The next step consist into ensuring the “flathub” repository is available as a software source. In the following examples we make flatpak-related actions as unprivileged users, therefore the software won’t be available system-wide. This has the advantage of not requiring privilege escalation, and is the ideal solution if you are using Calibre on a single-user machine. If you want to perform a system-wide installation, however, you can just prefix the commands with sudo and omit the --user flag. To add the flathub repo we run:

$ flatpak --user remote-add --if-not-exists flathub

To actually install Calibre, instead, we run:

flatpak --user --assumeyes install flathub com.calibre_ebook.calibre

In the command above the --assumeyes option is used to automatically answer affirmatively to the interactive prompt. You may want to omit it, to inspect the Calibre flatpak dependencies before actually installing them.

Staring the Calibre server

To start the Calibre server from the Calibre GUI, all we have to do is to click on Connect/Share -> Start Content Server in the main menu:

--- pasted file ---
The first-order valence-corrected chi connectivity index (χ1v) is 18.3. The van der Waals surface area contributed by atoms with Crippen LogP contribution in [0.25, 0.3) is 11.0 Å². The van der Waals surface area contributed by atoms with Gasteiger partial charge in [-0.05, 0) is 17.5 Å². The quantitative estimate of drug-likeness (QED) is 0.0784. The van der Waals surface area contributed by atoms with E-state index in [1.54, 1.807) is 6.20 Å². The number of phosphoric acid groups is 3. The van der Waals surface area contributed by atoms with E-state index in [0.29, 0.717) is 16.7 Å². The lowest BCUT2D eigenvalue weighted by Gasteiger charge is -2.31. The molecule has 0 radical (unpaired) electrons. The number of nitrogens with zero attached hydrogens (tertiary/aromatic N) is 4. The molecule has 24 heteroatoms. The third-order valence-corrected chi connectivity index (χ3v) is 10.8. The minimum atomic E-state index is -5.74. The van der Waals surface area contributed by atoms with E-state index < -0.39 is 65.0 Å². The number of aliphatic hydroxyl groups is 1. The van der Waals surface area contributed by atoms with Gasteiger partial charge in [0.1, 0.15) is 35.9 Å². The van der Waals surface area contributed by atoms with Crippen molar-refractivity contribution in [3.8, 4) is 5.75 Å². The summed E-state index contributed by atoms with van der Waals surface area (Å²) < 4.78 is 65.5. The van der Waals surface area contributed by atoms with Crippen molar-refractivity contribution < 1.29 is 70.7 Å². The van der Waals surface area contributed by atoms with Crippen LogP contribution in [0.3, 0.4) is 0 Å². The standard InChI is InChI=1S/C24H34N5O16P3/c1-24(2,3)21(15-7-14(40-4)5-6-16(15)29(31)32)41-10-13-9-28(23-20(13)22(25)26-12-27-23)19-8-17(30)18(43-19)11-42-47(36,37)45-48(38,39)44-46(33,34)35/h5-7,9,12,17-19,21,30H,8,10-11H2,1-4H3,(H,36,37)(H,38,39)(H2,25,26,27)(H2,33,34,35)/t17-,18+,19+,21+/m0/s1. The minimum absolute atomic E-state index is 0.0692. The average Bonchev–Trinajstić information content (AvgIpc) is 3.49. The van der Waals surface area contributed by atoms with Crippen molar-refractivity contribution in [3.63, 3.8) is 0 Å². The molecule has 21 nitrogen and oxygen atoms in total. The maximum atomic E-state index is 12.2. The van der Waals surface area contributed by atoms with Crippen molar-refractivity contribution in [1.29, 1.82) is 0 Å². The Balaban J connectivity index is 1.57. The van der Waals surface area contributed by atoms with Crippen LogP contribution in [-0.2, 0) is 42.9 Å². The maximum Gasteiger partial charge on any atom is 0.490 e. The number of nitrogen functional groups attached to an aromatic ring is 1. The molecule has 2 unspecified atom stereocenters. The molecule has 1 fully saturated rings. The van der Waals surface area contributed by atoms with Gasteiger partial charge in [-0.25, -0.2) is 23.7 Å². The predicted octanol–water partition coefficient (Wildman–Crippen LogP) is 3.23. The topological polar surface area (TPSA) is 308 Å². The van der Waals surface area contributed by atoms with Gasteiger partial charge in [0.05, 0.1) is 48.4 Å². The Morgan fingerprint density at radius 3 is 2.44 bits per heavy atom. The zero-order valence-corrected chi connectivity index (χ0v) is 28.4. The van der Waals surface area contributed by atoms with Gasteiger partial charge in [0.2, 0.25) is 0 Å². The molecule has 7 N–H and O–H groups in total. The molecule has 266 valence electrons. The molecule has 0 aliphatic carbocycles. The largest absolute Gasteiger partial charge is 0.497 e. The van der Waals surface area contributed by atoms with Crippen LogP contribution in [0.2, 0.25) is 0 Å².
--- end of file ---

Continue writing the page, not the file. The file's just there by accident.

starting the calibre server from the GUI
Starting Calibre server from the GUI

At this point we should be able to reach our library at localhost:8080:

Calibre server interface
Calibre server interface

To start the calibre server on an headless system, we can run the calibre-server CLI utility and pass the path of the calibre library as argument:

$ calibre-server /path/to/library

If using the flatpak version of Calibre, instead:

$ flatpak --command="sh" run com.calibre_ebook.calibre -c "calibre-server /path/to/library"

Basically, the command should be passed as argument to the -c option: this is valid for all the commands we will report from here on.